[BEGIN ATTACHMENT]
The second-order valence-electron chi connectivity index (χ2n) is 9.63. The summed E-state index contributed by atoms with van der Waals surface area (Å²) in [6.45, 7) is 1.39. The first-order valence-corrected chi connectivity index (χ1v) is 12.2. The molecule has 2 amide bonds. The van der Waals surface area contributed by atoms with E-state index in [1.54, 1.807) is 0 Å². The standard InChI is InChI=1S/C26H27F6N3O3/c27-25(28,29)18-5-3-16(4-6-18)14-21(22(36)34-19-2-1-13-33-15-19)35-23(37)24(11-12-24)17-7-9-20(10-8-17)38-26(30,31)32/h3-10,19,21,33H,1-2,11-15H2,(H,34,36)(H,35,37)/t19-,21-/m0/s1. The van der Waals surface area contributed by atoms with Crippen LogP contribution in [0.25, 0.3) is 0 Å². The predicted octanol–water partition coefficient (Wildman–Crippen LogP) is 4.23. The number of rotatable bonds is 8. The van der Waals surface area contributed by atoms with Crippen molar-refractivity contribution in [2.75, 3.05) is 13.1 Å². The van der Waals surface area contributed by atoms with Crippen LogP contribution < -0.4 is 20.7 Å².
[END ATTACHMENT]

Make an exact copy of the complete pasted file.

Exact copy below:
The second-order valence-electron chi connectivity index (χ2n) is 9.63. The summed E-state index contributed by atoms with van der Waals surface area (Å²) in [6.45, 7) is 1.39. The first-order valence-corrected chi connectivity index (χ1v) is 12.2. The molecule has 2 amide bonds. The van der Waals surface area contributed by atoms with E-state index in [1.54, 1.807) is 0 Å². The standard InChI is InChI=1S/C26H27F6N3O3/c27-25(28,29)18-5-3-16(4-6-18)14-21(22(36)34-19-2-1-13-33-15-19)35-23(37)24(11-12-24)17-7-9-20(10-8-17)38-26(30,31)32/h3-10,19,21,33H,1-2,11-15H2,(H,34,36)(H,35,37)/t19-,21-/m0/s1. The van der Waals surface area contributed by atoms with Crippen LogP contribution in [0.25, 0.3) is 0 Å². The predicted octanol–water partition coefficient (Wildman–Crippen LogP) is 4.23. The number of rotatable bonds is 8. The van der Waals surface area contributed by atoms with Crippen molar-refractivity contribution in [2.75, 3.05) is 13.1 Å². The van der Waals surface area contributed by atoms with Crippen LogP contribution < -0.4 is 20.7 Å².